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From Christopher Painter-Wakefield <>
Subject Re: Extending ESQL - how (if at all)
Date Thu, 13 May 2004 20:32:28 GMT
There are a couple of ways I think are easier to extend ESQL.  In 
particular, I think it is useful to have all of your extensions in a 
separate place, outside the jar file.  Otherwise, it is easy to lose track 
of the changes you have made.  So one option is to bring the esql.xsl 
outside the jar, and change cocoon.xconf to point to the new location (I 
assume that it still works this way in 2.1, I am still using 2.0.x).  To 
take it one step better, create your own stylesheet that contains your 
single template, and use <xsl:import> to import the esql.xsl.  Again, 
change cocoon.xconf to use your stylesheet.

If you start getting a lot of these, you might consider creating a 
"wrapper" logicsheet.  In essence you create a stylesheet with your own 
namespace, like "jeff.sql".  The logicsheet defines or redefines templates 
as needed, and simply creates ESQL tags to re-use the esql functionality. 
You can have one template that merely passes forward to ESQL any tags that 
your logicsheet doesn't explicitly redefine.   This has advantages and 
disadvantages; one disadvantage is that you have to copy over any named 
templates from ESQL that you need to make your custom templates work, 
e.g., "get-nested-string".  In your case, you are using a couple of named 
templates, but I wonder if you could do a wrapper template like:

I don't have the esql.xsl right in front of me, so I don't know if this 
works or not.  If not, maybe ((java.sql.Timestamp)(<esql:get-object 
column="{@column}" />)).getTime().  You have to get a bit creative....

We have a logicsheet like this, that gives us various extended features. 
For instance, it handles all of the connection pool stuff, so that I don't 
have that explicitly in each of my XSP pages.  I also used it to get a 
"short form" for update queries, e.g., 
        update blah set blah = blah;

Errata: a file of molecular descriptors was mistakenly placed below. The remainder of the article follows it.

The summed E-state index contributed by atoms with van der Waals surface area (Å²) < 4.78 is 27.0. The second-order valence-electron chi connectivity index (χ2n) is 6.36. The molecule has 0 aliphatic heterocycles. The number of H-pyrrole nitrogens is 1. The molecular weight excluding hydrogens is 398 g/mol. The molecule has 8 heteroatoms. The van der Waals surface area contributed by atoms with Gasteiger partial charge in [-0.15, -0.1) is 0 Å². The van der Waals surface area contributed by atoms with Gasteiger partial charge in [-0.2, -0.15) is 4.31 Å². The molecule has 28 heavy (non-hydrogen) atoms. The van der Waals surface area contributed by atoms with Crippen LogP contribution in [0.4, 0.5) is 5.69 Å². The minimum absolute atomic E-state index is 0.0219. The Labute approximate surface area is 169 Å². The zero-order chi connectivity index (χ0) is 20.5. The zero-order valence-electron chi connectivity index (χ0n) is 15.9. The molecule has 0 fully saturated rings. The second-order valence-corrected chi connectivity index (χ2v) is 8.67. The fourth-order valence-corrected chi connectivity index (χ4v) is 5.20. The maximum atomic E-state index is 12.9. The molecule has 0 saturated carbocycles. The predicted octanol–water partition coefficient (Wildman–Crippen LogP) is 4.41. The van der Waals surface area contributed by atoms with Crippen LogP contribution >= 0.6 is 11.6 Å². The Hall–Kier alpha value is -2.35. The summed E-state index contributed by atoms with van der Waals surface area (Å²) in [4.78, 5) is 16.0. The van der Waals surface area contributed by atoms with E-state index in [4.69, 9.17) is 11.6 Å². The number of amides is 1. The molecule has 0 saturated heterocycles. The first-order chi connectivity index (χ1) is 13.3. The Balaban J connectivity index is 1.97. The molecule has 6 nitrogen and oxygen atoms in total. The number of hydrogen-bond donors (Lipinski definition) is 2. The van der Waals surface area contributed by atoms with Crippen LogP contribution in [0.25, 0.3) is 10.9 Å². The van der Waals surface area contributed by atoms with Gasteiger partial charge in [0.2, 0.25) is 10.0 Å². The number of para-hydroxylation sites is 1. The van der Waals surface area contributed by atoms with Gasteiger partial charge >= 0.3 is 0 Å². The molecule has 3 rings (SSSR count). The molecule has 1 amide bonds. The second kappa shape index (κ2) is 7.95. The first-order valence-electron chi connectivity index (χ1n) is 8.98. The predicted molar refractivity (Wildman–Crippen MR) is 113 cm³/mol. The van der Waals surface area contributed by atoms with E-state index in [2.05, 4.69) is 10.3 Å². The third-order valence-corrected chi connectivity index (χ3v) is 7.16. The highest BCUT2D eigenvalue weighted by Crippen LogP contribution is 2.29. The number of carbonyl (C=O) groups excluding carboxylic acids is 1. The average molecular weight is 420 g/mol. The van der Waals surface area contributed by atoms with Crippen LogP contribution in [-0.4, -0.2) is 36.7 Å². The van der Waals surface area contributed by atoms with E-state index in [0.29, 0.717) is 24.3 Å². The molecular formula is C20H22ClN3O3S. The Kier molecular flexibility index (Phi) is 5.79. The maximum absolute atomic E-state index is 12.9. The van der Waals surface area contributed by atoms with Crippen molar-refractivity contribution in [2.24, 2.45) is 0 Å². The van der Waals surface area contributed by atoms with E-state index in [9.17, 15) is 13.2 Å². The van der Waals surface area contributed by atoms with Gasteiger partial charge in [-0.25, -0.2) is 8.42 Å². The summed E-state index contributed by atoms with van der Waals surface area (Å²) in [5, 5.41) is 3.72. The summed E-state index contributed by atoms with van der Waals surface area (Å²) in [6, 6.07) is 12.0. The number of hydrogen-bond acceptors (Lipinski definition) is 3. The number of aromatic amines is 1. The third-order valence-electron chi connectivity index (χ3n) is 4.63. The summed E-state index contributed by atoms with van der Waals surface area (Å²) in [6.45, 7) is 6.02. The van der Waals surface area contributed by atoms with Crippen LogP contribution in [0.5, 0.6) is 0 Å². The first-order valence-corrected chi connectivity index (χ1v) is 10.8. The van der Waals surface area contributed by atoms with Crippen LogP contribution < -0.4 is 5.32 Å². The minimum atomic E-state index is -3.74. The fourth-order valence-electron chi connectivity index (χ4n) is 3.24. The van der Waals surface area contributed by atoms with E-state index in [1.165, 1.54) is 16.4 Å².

and it does other stuff, too.  If you are interested in this, here's a 

<?xml version="1.0"?>

<!-- Basic identity copy -->
<xsl:template match="@*|node()" priority="-1">
                <xsl:apply-templates select="@*|node()"/>

<!-- forwarding template; anything using jeff.sql that we don't explictly 
handle, -->
<!-- should be treated as an esql logicsheet element.       -->
<xsl:template match="jeff.sql:*" priority="-0.9">
        <xsl:element name="esql:{local-name()}">
                <xsl:apply-templates select="@*|node()"/>

<!-- copy over ESQL templates needed by your templates, e.g., 
get-nested-string -->

<!-- jeff.sql-specific templates defined here -->


"Jeff Jones" <>
05/13/2004 03:25 PM
Please respond to users

        To:     <>
        Subject:        Extending ESQL - how (if at all)

Hello all.

I'd like to use XSP/ESQL to retrieve a date from a database (might be 
Oracle or
MySQL) in "Unix epoch" format, i.e. milliseconds since 1/1/1970. 
that's not a format available in java.text.SimpleDateFormat, so it doesn't 
possible to retrieve it using the <esql:get-timestamp/> tag.

I know that this could be done with a separate XSL transform, but for
performance reasons, I'd prefer not to have to convert back to a Date 
object and
then back to a String representation; I'd like to work with the Date 
(actually java.sql.Timestamp) retrieved from the database.

So I've tried adding this to esql.xsl:

<xspdoc:desc>returns the value of the given column as milliseconds since 
<xsl:template match
  <xsp:expr><xsl:call-template name="get-resultset"/>.getTimestamp
(<xsl:call-template name="get-column"/>).getTime()</xsp:expr>

And here's the part of my XSP that uses the new tag:

<process_tm><esql:get-epoch column="process_tm"/></process_tm>

A few questions:

1. Apparently I'm missing a step somewhere, because I'm just getting the
<esql:get-epoch/> tag passed straight through when the pipeline runs. 
everything else works.) I've restarted Tomcat, rebuilt the databases 
block, and
copied the new databases-block.jar into WEB-INF/lib, to no avail. What do 
I need
to do to get this change reflected in running code?

2. Am I doing this the hard way? Is there an easier solution that I'm 
(Remember that I really don't want to do it in a separate transform, for
performance reasons.)

3. If this actually is a worthwhile idea, how would I go about submitting 

(Details: Cocoon 2.1.4, Tomcat 4.1.29, Sun Java 1.4.2-b28 on SuSE Linux 
kernel 2.4.21.)

Thanks in advance for any help.


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